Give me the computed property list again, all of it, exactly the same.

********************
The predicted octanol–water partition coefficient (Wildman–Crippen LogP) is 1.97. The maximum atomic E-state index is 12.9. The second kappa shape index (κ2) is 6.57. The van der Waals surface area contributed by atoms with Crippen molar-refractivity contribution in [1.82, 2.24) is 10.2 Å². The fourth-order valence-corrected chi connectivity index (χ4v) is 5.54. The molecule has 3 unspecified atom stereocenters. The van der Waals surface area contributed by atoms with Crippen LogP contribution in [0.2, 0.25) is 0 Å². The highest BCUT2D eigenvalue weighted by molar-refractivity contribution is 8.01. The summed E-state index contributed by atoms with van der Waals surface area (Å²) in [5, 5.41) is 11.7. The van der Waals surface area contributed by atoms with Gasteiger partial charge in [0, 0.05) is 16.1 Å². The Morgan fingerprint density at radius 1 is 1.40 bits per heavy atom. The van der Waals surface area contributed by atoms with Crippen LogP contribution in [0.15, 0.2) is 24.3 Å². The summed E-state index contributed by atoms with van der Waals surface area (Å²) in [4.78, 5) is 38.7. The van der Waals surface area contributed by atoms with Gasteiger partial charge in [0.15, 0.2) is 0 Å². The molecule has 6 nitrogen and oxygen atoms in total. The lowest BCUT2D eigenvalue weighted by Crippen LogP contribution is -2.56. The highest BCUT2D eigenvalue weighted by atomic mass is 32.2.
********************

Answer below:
The predicted octanol–water partition coefficient (Wildman–Crippen LogP) is 1.97. The maximum atomic E-state index is 12.9. The second kappa shape index (κ2) is 6.57. The van der Waals surface area contributed by atoms with Crippen molar-refractivity contribution in [1.82, 2.24) is 10.2 Å². The fourth-order valence-corrected chi connectivity index (χ4v) is 5.54. The molecule has 3 unspecified atom stereocenters. The van der Waals surface area contributed by atoms with Crippen LogP contribution in [0.2, 0.25) is 0 Å². The highest BCUT2D eigenvalue weighted by molar-refractivity contribution is 8.01. The summed E-state index contributed by atoms with van der Waals surface area (Å²) in [5, 5.41) is 11.7. The van der Waals surface area contributed by atoms with Gasteiger partial charge in [0, 0.05) is 16.1 Å². The Morgan fingerprint density at radius 1 is 1.40 bits per heavy atom. The van der Waals surface area contributed by atoms with Crippen LogP contribution in [0.15, 0.2) is 24.3 Å². The summed E-state index contributed by atoms with van der Waals surface area (Å²) in [4.78, 5) is 38.7. The van der Waals surface area contributed by atoms with Gasteiger partial charge in [0.15, 0.2) is 0 Å². The molecule has 6 nitrogen and oxygen atoms in total. The lowest BCUT2D eigenvalue weighted by Crippen LogP contribution is -2.56. The highest BCUT2D eigenvalue weighted by atomic mass is 32.2.